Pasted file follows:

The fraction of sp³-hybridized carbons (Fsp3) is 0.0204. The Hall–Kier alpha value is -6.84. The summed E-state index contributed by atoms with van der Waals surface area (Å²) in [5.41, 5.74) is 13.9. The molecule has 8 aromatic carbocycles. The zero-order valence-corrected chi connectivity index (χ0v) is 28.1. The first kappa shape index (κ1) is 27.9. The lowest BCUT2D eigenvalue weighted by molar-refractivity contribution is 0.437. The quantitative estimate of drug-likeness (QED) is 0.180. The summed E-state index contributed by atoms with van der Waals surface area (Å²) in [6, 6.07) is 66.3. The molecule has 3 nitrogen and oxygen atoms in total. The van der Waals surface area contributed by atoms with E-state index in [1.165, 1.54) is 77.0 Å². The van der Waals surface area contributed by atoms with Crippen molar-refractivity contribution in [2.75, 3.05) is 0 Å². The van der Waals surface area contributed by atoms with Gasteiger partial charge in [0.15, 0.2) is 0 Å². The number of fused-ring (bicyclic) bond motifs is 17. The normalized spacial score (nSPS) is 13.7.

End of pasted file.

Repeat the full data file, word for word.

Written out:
The fraction of sp³-hybridized carbons (Fsp3) is 0.0204. The Hall–Kier alpha value is -6.84. The summed E-state index contributed by atoms with van der Waals surface area (Å²) in [5.41, 5.74) is 13.9. The molecule has 8 aromatic carbocycles. The zero-order valence-corrected chi connectivity index (χ0v) is 28.1. The first kappa shape index (κ1) is 27.9. The lowest BCUT2D eigenvalue weighted by molar-refractivity contribution is 0.437. The quantitative estimate of drug-likeness (QED) is 0.180. The summed E-state index contributed by atoms with van der Waals surface area (Å²) in [6, 6.07) is 66.3. The molecule has 3 nitrogen and oxygen atoms in total. The van der Waals surface area contributed by atoms with E-state index in [1.165, 1.54) is 77.0 Å². The van der Waals surface area contributed by atoms with Crippen molar-refractivity contribution in [2.75, 3.05) is 0 Å². The van der Waals surface area contributed by atoms with Gasteiger partial charge in [0.15, 0.2) is 0 Å². The number of fused-ring (bicyclic) bond motifs is 17. The normalized spacial score (nSPS) is 13.7.